June 24, 2016 Print

Membership in the European Union has obvious benefits from a free-market perspective. It facilitates a tremendous level of trade and labor mobility, allowing resources and people to flow to more productive uses and generate new wealth and prosperity. Unfortunately, the increasingly centralized, bureaucratic, and regulatory approach of the EU toward its member nations also provides serious drawbacks. On June 23, the United Kingdom passed a voter referendum to withdraw its membership, a controversial “Brexit” from the EU that the London-based Institute of Economic Affairs (IEA) has followed and studied closely from the proposal’s inception.

“Today’s vote to leave the European Union presents the UK with a great and exciting opportunity to look outwards to the rest of the world, to take a more internationalist approach and move towards a position of free trade on a global basis, with the EU but also beyond it,” said IEA General Director Mark Littlewood. “The UK government must now prioritise securing a mutually beneficial trade deal with the EU and outside the EU, taking the first step towards a more independent and global future.”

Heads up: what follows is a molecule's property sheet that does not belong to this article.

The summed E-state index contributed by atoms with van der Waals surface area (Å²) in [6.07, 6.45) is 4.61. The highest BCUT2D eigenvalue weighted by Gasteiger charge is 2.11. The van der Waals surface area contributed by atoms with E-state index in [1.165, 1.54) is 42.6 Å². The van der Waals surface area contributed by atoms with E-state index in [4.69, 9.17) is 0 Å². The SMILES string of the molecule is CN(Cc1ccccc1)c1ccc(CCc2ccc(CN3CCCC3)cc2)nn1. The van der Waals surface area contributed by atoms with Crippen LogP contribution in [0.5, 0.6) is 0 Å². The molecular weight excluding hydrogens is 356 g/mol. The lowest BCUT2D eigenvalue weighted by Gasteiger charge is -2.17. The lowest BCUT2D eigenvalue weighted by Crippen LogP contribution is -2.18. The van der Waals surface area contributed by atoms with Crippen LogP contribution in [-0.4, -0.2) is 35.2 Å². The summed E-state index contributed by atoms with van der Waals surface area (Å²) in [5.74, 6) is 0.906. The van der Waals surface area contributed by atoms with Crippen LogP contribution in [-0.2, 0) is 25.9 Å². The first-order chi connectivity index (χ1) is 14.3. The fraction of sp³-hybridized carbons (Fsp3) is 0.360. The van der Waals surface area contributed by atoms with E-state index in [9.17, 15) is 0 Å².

The day before the referendum, IEA researchers Phillip Booth and Ryan Bourne released a report that carefully analyzed both the benefits and drawbacks of both potential futures following the “Brexit” vote. The authors note that Nobel laureate economist Friedrich A. Hayek had written in potential support of the idea that an economic union of states could promote both prosperity and peace.

“The theory was simple,” Booth and Bourne wrote. “Nationalist interests were the biggest threat to economic liberty. A federation comprised of a zone with rules eliminating tariff barriers and instituting freedoms to move and trade would increase prosperity through gains from trade, increasing interdependence and providing more resources to protect from outside threats. Importantly, a federation would prove a strong counterweight against nationalist protectionism. The banning of tariffs and the discipline of internal competition created through states being able to vary their tax and regulatory systems would prevent and deter governments using national interest arguments to justify protectionism or intervening too much in economic activity.”

Although this Hayekian vision has proven true in some respects, the report explains that this ideal of economic freedom has been increasingly undermined over time, as the politicized EU bureaucracy molds and shapes international markets through uniform centralized regulation rather than reducing trade barriers across the board — at the same time taking power away from politicians who are more directly accountable to voters.